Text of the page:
Background

Platelet inhibition is pivotal to reduce cardiovascular events (CVE) in patients with coronary artery disease (CAD). The cornerstone in such treatment is aspirin, but when dual antiplatelet treatment (DAPT) is required, adding a P2Y12 inhibitor is usually recommended. The most used P2Y12 inhibitors are clopidogrel, prasugrel and ticagrelor. Their different properties are shown in Fig. 1 and Table 1.

Fig. 1
figure1

The role of the P2Y12 receptors in ADP stimulated platelet activation. Adapted from [1]

Table 1 Properties of the different P2Y12 inhibitors. Adapted and modified from [2, 3]

Clopidogrel has been the most used P2Y12 inhibitor in routine clinical practice for years and has been the subject of a considerable amount of research. DAPT with aspirin and clopidogrel was previously the preferred combination, but this changed after prasugrel and ticagrelor were introduced. Prasugrel has replaced clopidogrel in patients with ST-elevation myocardial infarction (STEMI) after percutaneous coronary intervention (PCI), and ticagrelor is preferred in patients with non-ST elevation myocardial infarction (NSTEMI) after PCI [2, 4]. Prasugrel and ticagrelor reduce new cardiovascular events more efficiently in these patient populations, but on the other hand more bleeding complications are reported [5, 6]. After elective PCI in patients with stable CAD, clopidogrel is still the first choice [7].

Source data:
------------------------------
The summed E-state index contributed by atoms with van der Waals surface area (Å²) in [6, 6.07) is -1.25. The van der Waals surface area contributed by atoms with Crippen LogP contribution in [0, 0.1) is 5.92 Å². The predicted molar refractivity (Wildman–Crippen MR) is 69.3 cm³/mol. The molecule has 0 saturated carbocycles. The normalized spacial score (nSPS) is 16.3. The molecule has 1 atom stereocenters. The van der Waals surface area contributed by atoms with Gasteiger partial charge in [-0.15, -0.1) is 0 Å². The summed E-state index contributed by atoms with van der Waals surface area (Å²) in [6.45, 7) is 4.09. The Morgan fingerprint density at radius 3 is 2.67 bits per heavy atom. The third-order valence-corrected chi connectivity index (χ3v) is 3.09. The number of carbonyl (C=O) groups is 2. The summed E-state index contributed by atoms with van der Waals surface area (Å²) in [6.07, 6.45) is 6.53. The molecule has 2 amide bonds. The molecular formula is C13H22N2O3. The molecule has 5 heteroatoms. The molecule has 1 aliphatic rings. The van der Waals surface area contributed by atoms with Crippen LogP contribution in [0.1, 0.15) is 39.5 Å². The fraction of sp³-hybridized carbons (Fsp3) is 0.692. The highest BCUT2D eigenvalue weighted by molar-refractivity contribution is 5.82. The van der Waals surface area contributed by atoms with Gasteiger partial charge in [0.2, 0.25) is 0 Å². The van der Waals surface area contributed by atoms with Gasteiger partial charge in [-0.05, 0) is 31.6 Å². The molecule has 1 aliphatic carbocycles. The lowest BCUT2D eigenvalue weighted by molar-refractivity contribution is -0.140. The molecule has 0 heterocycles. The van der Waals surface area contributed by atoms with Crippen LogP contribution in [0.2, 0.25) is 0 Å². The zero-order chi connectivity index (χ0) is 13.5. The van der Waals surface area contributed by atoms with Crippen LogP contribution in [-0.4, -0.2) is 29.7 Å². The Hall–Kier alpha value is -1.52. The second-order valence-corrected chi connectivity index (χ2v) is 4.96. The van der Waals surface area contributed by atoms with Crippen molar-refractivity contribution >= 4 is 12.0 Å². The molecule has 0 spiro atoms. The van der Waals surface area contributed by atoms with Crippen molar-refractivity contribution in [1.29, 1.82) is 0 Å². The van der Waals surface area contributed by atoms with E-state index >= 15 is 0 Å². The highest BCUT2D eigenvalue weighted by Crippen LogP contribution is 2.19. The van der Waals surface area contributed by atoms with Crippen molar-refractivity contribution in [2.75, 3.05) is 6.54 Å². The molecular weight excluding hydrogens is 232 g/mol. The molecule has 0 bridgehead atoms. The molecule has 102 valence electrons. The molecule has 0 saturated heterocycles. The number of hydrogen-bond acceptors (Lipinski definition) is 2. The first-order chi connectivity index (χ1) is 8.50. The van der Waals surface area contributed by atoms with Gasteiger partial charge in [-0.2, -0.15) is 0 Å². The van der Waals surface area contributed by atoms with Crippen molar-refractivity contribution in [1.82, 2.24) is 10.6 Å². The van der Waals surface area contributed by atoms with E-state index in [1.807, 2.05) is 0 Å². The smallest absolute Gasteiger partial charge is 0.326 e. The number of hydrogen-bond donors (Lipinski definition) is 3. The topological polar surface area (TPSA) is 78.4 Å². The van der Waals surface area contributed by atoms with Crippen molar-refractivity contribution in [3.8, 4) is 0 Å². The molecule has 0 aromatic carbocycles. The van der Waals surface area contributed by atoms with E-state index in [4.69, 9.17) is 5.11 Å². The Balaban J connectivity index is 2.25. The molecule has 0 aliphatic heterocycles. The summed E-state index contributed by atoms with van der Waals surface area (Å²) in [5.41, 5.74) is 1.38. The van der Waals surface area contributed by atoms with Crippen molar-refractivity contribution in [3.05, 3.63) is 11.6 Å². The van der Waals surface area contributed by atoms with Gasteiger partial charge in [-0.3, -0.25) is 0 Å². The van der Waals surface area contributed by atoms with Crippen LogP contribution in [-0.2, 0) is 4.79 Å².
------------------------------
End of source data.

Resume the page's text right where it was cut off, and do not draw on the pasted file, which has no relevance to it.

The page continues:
Despite DAPT, some patients still experience recurrent cardiovascular events. This may be due to many reasons, but insufficient platelet inhibition has been suggested a possible cause, and inter-individual differences in response are well known. A challenge in antiplatelet therapy is the lack of a standardized way to titrate the drug dose to achieve sufficient platelet inhibition and personalize treatment, like we can do with lipid-lowering and blood pressure medication [8].